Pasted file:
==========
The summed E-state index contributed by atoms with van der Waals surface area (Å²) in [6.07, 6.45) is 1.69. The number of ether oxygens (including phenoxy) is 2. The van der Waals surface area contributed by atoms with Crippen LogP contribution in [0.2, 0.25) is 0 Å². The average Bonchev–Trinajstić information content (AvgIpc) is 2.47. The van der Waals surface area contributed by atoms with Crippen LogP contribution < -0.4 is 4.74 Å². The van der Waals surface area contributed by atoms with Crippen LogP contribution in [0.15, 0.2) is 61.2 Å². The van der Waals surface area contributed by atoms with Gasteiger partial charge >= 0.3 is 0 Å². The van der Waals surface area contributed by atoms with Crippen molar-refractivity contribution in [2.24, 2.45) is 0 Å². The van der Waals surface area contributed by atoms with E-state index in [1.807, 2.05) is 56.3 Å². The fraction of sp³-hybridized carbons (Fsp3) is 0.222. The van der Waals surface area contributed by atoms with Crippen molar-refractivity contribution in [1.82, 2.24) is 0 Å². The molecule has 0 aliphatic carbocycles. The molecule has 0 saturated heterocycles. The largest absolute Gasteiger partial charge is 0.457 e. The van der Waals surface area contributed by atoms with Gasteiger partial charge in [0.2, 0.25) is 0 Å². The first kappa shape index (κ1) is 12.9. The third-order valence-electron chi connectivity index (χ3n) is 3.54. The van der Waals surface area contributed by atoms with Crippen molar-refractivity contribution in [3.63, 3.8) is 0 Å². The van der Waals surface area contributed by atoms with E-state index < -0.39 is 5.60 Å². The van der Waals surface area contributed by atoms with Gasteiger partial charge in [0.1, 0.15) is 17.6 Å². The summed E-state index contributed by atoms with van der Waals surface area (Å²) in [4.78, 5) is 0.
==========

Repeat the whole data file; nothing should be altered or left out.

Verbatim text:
The summed E-state index contributed by atoms with van der Waals surface area (Å²) in [6.07, 6.45) is 1.69. The number of ether oxygens (including phenoxy) is 2. The van der Waals surface area contributed by atoms with Crippen LogP contribution in [0.2, 0.25) is 0 Å². The average Bonchev–Trinajstić information content (AvgIpc) is 2.47. The van der Waals surface area contributed by atoms with Crippen LogP contribution < -0.4 is 4.74 Å². The van der Waals surface area contributed by atoms with Crippen LogP contribution in [0.15, 0.2) is 61.2 Å². The van der Waals surface area contributed by atoms with Gasteiger partial charge >= 0.3 is 0 Å². The van der Waals surface area contributed by atoms with Crippen molar-refractivity contribution in [2.24, 2.45) is 0 Å². The van der Waals surface area contributed by atoms with E-state index in [1.807, 2.05) is 56.3 Å². The fraction of sp³-hybridized carbons (Fsp3) is 0.222. The van der Waals surface area contributed by atoms with Crippen molar-refractivity contribution in [1.82, 2.24) is 0 Å². The molecule has 0 aliphatic carbocycles. The molecule has 0 saturated heterocycles. The largest absolute Gasteiger partial charge is 0.457 e. The van der Waals surface area contributed by atoms with Gasteiger partial charge in [0.2, 0.25) is 0 Å². The first kappa shape index (κ1) is 12.9. The third-order valence-electron chi connectivity index (χ3n) is 3.54. The van der Waals surface area contributed by atoms with Crippen molar-refractivity contribution in [3.63, 3.8) is 0 Å². The van der Waals surface area contributed by atoms with E-state index < -0.39 is 5.60 Å². The van der Waals surface area contributed by atoms with Gasteiger partial charge in [0.1, 0.15) is 17.6 Å². The summed E-state index contributed by atoms with van der Waals surface area (Å²) in [4.78, 5) is 0.